The feat was achieved by cracking the wall of security put up by Pakistani and British personnel to ensure that the award directly reached Malala, 14, and her family, an organizer said.
Last month, when Mumbai NGO Harmony Foundation selected Malala for its prestigious "Mother Teresa Memorial Award for Social Justice", it generated considerable excitement over who would receive the honour. The award ceremony took place exactly a week after Pakistani terrorist Ajmal Kasab was hanged Nov 21 for his role in the 26/11 Mumbai terror attack.
Despite the best efforts of Harmony Foundation president Abraham Mathai and several top Indian and foreign officials, Malala's family members were not permitted to come and receive the award, presented November 28 at a glittering ceremony attended by many dignitaries.
It was received on Malala's behalf by Sevy Ali, a Pakistani origin British filmmaker who is currently involved in a movie production project in Mumbai. That was the start of an operration that eventually saw the award being handed over to Malala's father, Ziauddin Yousufzai.
Hailing from the Swat region of northwest Pakistan, Malala catapulted to international fame after she was shot in the head by the Taliban October 9 for speaking out in favour education for girls and women in her country.
The Pakistan authorities, embarrassed by the outrage over the spine-chilling attack, promptly placed her immediate family under a tight security blanket, especially after the Taliban warned of a repeat attack.
They even undertook to bear the full costs of her medical treatment and shifted her to Britain for specialized treatment at Birmingham's Queen Elizabeth Hospital.
"The whole world lauded Malala's courage in the face of adversity and we decided to confer on her an award named after another saint who enjoyed universal admiration," Mr Mathai told IANS.
He said that Harmony Foundation was determined to present the award directly to her family - and succeeded in the venture.
"We requested Sevy Ali to help us in this effort and he readily agreed," Mr Mathai said, adding that since he (Sevy Ali) holds a British passport, his movements are virtually unhindered in England, India and Pakistan.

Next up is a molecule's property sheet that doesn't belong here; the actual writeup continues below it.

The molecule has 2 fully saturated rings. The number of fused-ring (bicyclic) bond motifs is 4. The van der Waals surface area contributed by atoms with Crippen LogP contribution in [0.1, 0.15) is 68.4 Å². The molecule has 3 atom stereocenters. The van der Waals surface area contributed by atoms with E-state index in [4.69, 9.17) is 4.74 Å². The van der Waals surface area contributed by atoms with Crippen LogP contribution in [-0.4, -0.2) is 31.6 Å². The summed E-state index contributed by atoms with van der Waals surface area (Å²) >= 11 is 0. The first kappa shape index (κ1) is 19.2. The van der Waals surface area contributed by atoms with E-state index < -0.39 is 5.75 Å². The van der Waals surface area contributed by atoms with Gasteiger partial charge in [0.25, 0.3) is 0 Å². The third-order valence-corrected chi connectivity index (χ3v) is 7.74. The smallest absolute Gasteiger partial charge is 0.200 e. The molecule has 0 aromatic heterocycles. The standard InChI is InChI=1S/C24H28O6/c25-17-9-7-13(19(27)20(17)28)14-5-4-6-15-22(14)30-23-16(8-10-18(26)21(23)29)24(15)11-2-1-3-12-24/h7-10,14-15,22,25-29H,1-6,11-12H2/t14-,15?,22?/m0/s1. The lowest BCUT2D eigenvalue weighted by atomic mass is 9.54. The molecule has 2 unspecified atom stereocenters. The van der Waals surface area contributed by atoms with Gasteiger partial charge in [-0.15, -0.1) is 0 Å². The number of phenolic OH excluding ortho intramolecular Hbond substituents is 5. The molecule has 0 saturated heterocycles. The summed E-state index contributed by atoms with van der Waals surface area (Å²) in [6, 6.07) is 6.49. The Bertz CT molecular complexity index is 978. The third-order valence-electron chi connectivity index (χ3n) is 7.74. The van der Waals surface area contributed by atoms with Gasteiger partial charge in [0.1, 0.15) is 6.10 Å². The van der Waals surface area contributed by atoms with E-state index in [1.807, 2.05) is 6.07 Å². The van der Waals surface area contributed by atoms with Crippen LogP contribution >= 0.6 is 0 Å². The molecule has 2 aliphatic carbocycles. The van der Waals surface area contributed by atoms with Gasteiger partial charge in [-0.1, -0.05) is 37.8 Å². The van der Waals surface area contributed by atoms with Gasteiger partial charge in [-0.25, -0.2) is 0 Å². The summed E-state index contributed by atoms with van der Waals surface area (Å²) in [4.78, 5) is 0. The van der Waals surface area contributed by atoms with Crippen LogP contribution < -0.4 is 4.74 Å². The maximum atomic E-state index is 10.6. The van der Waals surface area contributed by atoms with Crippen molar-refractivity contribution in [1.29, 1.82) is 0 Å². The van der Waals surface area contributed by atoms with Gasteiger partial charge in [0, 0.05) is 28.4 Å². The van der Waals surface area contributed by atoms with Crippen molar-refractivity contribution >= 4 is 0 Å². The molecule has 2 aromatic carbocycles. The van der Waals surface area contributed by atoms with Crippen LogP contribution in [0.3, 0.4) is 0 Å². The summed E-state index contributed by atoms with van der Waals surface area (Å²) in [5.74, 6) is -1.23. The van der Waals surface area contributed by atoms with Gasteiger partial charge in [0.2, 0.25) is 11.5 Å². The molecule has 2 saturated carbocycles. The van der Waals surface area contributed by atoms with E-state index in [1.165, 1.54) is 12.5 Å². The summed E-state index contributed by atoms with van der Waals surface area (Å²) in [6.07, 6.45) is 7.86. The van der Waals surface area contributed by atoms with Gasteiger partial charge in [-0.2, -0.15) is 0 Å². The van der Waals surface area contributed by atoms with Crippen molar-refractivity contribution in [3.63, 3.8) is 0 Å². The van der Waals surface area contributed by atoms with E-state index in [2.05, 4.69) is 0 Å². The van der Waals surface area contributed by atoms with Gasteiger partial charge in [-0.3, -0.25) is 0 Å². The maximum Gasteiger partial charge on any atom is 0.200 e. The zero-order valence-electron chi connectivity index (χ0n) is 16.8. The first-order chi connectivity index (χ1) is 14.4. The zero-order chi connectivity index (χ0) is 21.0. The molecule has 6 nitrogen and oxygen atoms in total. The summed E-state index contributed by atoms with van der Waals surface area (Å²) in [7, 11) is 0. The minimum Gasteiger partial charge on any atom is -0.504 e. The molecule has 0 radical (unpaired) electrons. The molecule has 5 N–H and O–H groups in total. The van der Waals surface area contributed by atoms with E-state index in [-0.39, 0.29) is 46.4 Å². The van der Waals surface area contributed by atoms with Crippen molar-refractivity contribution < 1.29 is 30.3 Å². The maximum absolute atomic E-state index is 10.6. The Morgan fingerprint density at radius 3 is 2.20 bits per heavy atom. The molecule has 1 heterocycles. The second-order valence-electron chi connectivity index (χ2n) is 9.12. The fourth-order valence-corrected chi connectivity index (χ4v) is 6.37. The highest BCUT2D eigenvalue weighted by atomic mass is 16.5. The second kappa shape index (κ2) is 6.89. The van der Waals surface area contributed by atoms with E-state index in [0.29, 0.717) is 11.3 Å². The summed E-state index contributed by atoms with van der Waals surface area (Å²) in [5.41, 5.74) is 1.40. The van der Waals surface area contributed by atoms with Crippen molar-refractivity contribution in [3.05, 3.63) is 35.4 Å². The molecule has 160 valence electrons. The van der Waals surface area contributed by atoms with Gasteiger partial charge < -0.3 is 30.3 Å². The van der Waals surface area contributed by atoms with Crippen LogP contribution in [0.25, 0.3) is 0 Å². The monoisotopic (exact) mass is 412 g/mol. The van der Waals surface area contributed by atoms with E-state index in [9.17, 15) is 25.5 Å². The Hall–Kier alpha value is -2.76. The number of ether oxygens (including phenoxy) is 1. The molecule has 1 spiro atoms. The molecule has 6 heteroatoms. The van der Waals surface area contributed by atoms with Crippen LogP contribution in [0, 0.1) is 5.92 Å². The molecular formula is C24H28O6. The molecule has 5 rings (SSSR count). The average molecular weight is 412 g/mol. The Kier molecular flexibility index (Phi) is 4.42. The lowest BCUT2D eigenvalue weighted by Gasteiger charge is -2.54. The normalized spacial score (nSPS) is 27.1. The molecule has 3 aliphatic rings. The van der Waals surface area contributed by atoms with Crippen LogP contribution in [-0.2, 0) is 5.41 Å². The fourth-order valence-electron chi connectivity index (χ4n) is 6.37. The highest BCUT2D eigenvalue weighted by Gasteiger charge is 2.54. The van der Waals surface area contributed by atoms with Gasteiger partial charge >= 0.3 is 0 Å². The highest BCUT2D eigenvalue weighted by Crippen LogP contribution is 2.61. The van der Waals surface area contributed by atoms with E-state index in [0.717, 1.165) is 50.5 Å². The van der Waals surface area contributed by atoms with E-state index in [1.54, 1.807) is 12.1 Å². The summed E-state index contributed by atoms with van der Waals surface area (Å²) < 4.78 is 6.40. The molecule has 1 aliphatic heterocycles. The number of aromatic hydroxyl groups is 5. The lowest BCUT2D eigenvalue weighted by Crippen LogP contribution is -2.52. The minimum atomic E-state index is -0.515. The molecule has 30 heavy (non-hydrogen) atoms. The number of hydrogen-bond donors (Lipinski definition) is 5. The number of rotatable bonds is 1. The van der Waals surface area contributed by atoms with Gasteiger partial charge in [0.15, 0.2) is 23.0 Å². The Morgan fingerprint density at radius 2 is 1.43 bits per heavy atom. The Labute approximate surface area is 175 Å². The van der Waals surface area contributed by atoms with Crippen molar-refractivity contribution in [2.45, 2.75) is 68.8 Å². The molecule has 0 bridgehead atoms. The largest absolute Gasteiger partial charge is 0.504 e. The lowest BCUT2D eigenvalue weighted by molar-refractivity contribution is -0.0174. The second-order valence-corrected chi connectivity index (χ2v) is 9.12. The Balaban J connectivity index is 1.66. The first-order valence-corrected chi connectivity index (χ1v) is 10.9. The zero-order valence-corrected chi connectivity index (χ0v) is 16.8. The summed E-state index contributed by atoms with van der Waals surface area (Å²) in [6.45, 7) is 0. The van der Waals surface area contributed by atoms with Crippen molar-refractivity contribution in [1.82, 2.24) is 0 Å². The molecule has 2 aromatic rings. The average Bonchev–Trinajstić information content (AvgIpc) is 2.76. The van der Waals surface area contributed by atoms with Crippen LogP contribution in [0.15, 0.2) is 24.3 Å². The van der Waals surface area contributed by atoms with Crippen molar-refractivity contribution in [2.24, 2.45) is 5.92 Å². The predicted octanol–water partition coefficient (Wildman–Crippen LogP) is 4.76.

After Mr Ali's nod to carry the award trophy and citation to Britain, the next challenge was to wean Malala's father briefly out of the security ring.
Since any access to Yousafzai was routed through the Pakistani High Commissioner to Britain and then through several tiers of security, it was "a near-impossible task" getting him out of the security detail.
"Somehow, by-passing all hurdles, I managed to pass the message to Yousafzai to overcome his security and spare a few minutes for accepting the award," Mr Mathai winked, but declined to go into details of how it was made possible.
Accordingly, on December 1, the operation was successfully completed. Yousafzai managed to walk out of his massive security cordon, met Ali and happily accepted Malala's honour by the Indian NGO.
Mr Mathai praised Ali for "taking all the trouble and going to Birmingham at short notice only to carry the award, and ensuring it reached Malala's father."
A visibly moved Yousafzai expressed his gratitude to Mr Mathai and the Harmony Foundation for the honour. "We would like to thank the millions of people praying for Malala's speedy recovery and are expecting a miracle to happen," he said after the award was delivered to him.
"We would have been happy if the Pakistan government had permitted Yousafzai to come and receive the award in person. It would have been a significant step in boosting people-to-people relations between the two countries," Mr Mathai added.
Malala and Sima Samar of the Afghan Independent Human Rights Commission were the two international awardees. The Indian awardees included vetern journalist Kuldip Nayar, supercop Sanjiv Bhat, rights activist Flavia Agnes, The Pandita Ramabai Mukti Mission, theIndian Cancer Society, the Shillong Chamber Coir and NDTV.